PIG DNA – Mob Shity 12” (La Vida Es Un Mus, 2015) and D.O.M. cassette (Commodity, 2014)
Is there a more memorable lyric from this past decade of hardcore than “OH YOU LIKE THAT SHIT DON’T YOU! BAD TASTE! SHITLIKER!” I highly doubt it. 

MIDNITE SNAXXX – Chew On This! 12” (Pelican Pow Wow, 2017)
Do you like the RAMONES? Do you enjoy songs about space aliens and/or gentrification? Then please allow me to introduce you to this pitch-perfect snotty punk pop band from Oakland, CA. How has this band not taken over the entire world?! 

COLD BEAT – Into the Air LP (Crime on the Moon, 2015)
I could’ve flipped a coin and gone with virtually any of COLD BEAT’s records, all of which I’ve listened to literally hundreds of times. Into the Air gets the call because of the songs “Broken Lines” and “Am I Dust,” which perfectly capture COLD BEAT’s mastery of pop hooks and lyrical pathos.

PIECE WAR – Apathy 10” (Epic Sweep, 2014)
Full disclosure: I liked this ultra-limited lathe-cut 10” so much that I later reissued on LP because it was way too good to be that limited. And although I decided not to put records I’ve released on this list otherwise, I’m sneaking Apathy in on that minor technicality. New Zealand has long been known for its punky bedroom pop, and PIECE WAR nestles perfectly into that lineage, but with more songs about the horrors of colonialism than I typically associate with the genre. “Darkness”—the first song on the record—is a top three song of the decade.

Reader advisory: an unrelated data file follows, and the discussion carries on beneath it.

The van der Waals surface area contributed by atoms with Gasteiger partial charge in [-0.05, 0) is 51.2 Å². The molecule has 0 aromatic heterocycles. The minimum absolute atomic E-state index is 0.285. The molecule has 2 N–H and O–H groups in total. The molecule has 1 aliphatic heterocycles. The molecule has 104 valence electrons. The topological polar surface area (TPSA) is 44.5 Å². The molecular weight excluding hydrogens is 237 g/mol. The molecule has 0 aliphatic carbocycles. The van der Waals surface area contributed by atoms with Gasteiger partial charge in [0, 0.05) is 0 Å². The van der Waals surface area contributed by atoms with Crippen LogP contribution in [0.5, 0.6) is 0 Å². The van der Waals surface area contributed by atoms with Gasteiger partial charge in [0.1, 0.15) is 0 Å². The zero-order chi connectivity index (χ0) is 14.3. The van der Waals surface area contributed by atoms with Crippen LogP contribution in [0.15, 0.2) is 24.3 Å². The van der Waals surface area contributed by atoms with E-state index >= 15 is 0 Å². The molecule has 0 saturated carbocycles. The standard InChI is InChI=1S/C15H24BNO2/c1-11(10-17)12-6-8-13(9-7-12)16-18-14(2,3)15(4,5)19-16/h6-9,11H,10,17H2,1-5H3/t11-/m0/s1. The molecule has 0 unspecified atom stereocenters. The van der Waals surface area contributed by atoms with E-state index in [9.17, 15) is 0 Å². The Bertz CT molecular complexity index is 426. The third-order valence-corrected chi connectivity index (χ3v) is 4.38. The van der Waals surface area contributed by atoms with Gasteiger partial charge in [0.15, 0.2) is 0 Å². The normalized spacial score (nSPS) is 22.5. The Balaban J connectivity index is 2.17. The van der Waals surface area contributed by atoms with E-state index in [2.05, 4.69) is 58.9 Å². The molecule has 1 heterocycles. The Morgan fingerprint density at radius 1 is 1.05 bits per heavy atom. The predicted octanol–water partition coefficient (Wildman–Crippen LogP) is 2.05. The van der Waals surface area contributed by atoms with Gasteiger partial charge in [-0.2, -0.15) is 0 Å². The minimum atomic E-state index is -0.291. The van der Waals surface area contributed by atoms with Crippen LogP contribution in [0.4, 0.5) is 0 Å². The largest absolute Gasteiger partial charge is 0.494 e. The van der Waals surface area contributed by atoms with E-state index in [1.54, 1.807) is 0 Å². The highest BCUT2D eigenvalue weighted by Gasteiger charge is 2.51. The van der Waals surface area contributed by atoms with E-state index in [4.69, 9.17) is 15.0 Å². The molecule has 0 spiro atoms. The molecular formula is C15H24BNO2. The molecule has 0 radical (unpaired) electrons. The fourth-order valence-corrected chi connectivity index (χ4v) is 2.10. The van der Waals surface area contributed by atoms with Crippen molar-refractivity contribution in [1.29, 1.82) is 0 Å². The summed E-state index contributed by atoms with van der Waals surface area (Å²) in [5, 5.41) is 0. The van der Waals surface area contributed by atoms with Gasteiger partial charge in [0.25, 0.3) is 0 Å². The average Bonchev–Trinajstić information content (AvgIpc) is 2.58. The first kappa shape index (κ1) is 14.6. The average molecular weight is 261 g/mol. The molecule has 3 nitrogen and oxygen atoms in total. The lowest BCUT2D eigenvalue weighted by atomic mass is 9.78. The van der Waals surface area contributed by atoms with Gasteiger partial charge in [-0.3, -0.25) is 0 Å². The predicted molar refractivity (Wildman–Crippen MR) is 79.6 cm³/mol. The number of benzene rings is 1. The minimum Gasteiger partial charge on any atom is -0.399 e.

CHRONOPHAGE – Prolog For Tomorrow LP (Cleta-Patra, 2018)
The most recent entrant to this list, and the record that most sounds like a long-lost Blast First or SST record from 1986. Demented yet tuneful weirdo Americana for this or any era. 

SILENT ERA – O Horizon LP (Last Hour / Sabotage, 2018)
From their demo to this most recent release, I have been deeply moved by everything this Oakland-based hardcore band has released. A perfect blend of melodic Euro-styled hardcore with melancholic anarcho-punk guitar parts and lyrics = Golnarcore for the ages. 

FIRMEZA 10 – El Grito De La Tierra (self-released, 2010)
FIRMEZA 10 is DIY hardcore punk at its absolute best: angry anarchist punks playing raw noise against the system. Bury me with this record when I’m dead and gone.